Decker’s clouds, in their swirling grandeur, seem to be manifestations of divine power. The clouds are ever present. They loom in the sky both in Noah and His Progeny and in the top plate of Submerged Mountains. It is as if Decker intended the clouds as a reminder of God’s hand in Noah’s story. Decker’s engravings are ideal for a book such as the Arca Noë, which aims to proclaim the glory of God through support of Catholic doctrine. As masterpieces in their own right, Decker’s illustrations seem to embody the magnificence of God and his work.
A different artist was clearly responsible for the book’s engravings of the events before, during, and after the Flood. These images show an almost medieval approach to perspective and human proportion. They detail the process by which Noah and his descendants prepared for and survived the great Flood. The artist responsible for these illustrations did not possess Decker’s skill, but his images still succeed in effectively telling Kircher’s account of Noah’s Ark. They demonstrate historical events in a manner comprehensible to average people and provide visual entertainment that would spark a reader’s imagination.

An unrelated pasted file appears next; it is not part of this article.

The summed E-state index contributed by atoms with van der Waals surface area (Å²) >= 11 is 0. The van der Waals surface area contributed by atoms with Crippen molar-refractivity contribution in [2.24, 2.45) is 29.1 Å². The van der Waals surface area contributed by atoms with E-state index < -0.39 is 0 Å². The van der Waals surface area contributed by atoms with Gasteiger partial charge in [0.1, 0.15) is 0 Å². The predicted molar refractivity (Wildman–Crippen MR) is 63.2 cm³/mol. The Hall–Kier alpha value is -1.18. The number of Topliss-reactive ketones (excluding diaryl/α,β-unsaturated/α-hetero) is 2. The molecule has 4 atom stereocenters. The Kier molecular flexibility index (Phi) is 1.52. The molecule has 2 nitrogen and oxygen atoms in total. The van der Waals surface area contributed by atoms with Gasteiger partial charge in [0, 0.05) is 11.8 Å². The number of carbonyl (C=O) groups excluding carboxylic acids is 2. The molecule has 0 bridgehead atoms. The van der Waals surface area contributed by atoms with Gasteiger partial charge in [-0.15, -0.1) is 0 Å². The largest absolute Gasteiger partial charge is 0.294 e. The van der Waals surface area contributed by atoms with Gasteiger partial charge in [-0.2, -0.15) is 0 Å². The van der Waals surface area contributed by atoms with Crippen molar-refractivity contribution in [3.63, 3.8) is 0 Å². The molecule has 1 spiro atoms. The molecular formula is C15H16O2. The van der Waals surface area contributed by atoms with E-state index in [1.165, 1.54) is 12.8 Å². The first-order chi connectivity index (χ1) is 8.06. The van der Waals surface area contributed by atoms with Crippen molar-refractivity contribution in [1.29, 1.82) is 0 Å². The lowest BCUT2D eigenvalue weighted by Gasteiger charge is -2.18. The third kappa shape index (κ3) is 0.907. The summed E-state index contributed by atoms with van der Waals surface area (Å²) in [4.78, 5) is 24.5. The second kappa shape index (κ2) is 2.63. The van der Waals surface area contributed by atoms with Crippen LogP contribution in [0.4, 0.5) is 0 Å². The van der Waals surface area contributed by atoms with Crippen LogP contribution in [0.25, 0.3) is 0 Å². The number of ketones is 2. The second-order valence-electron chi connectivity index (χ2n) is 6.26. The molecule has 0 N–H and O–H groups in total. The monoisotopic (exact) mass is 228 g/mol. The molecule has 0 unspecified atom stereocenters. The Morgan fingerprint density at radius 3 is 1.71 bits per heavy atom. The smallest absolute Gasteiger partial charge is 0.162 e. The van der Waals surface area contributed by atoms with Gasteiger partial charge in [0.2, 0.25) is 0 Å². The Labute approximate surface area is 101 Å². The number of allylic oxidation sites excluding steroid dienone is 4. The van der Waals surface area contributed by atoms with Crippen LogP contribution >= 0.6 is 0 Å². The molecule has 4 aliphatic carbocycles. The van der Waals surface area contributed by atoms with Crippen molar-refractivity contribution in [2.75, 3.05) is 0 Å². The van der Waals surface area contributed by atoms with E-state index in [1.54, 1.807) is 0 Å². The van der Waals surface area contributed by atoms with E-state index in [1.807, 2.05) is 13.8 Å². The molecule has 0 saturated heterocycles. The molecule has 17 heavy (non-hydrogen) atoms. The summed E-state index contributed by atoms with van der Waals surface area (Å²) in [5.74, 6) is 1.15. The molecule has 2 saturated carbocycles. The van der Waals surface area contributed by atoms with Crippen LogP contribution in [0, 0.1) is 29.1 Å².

The Arca Noë contains the largest illustration in any of Kircher’s books—a massive engraving of 39 x 17 ½ inches, made from three separate plates. This is just one of the numerous diagrams and didactic images included in the Arca Noë. Along with confirming Scripture and the Catholic Church’s teachings, the Arca Noë served a secondary purpose. It provided a setting into which Kircher could introduce a detailed nomenclature that identified and classified as many animals as possible. The material, visually presented with over 100 woodcuts, would also conveniently entice twelve-year-old Charles II, the King of Spain, to whom the book was dedicated.